Güralp Systems Ltd has announced the deployment of a 21km ‘SMART’ cable 30km off the coast of Catania in Sicily, Italy.

According to the company, which provides seismic monitoring instrumentation and solutions, is the first cable of its kind.

– Güralp

SMART cables (Science Monitoring and Reliable Telecommunications) aim to install sensors into subsea fiber repeaters to capture environmental data from the ocean floor.

The system was developed by Güralp in partnership with Istituto Nazionale di Geofisica e Vulcanologia (INGV) for the Italian InSEA SMART cable Wet Demonstrator project, and aims to measure seismic risk off the coast of Sicily.

InSEA is funded by the Italian Ministry of Research and managed by the INGV.

The project aims to investigate the use of seismometers and environmental monitoring sensors deployed in and around the repeater housings of traditional telecommunications cables without compromising the scientific or operational value of the data being transmitted by the sensors.

Güralp notes that the cable system includes three instrumented repeaters located at 6km spacings along its length, with each repeater housing a Güralp Certimus seismometer, a Güralp Fortimus accelerometer plus an externally mounted instrumentation pod that contains an absolute pressure gauge and a temperature sensor.

A 36-hour window was used last month to deploy the SMART cable, which has been designed to be laid using standard commercial ocean cable-laying equipment to a depth of 2000 meters.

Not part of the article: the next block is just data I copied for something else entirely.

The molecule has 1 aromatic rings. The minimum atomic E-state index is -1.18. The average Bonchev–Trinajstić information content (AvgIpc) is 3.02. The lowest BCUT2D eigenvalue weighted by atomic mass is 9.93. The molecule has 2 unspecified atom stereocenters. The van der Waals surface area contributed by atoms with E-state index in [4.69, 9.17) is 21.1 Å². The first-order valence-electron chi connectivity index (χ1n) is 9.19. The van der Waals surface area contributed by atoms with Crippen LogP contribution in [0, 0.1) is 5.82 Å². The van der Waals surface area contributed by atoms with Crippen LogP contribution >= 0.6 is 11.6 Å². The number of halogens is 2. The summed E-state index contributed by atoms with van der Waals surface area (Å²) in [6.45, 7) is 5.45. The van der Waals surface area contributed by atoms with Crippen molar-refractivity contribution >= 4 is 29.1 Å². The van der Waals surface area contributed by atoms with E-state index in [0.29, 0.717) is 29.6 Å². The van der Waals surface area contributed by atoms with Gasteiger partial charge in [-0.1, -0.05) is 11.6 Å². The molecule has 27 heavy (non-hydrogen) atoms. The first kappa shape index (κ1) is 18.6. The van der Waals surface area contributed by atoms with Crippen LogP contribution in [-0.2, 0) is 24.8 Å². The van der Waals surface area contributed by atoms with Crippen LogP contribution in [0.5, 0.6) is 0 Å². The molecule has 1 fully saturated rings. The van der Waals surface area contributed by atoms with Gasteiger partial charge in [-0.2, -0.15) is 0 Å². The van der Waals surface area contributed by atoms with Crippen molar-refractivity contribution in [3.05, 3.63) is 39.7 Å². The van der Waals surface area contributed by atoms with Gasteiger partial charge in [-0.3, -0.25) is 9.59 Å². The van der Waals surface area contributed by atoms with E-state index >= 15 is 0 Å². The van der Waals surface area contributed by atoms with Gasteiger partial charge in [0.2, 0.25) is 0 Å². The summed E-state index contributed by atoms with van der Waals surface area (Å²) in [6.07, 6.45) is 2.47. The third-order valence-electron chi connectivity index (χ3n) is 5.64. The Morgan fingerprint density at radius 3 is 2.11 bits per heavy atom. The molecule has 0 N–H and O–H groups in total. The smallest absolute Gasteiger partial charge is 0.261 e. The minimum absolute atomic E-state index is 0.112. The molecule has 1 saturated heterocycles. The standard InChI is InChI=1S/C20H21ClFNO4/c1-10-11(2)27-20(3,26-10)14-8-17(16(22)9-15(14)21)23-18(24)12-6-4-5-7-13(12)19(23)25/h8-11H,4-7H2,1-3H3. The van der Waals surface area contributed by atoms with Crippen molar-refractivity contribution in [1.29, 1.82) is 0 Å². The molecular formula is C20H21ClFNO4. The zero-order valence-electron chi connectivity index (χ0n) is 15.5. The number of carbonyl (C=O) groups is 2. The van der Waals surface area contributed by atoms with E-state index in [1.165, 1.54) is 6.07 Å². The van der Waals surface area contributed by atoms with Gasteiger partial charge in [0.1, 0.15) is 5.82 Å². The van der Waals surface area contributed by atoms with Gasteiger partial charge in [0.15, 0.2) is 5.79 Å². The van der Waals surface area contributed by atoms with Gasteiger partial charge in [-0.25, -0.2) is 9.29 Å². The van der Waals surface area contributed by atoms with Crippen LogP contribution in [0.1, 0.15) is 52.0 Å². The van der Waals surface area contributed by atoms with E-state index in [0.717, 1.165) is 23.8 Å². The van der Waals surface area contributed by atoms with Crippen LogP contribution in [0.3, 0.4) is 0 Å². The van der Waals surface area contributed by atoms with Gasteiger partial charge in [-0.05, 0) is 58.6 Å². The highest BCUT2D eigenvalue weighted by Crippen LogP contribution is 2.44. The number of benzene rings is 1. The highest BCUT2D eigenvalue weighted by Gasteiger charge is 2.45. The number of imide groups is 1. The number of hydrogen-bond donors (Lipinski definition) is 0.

The company added that it's been able to collect data following the deployment.

"This project offered particularly unique challenges, as we had to work backwards from the expectation that the instrumentation must be housed in existing repeater hardware and deployed using commercial cable laying methods," said John O’Neill, systems director, Güralp Systems.

"Fortunately, we have advanced sensors that are particularly suited to the demands of the project and we are delighted to see that our design approach coupled with our robust testing regime has ensured the successful deployment of the system."

Mount Etna is nearby to where the system has been deployed, and is therefore prone to numerous natural hazards including seismicity.

Güralp states that in-situ measurements from the deployed seismic and pressure sensors "will be crucial for generating reliable tsunami height forecasts for the region and will also aid with improving tsunami warning times."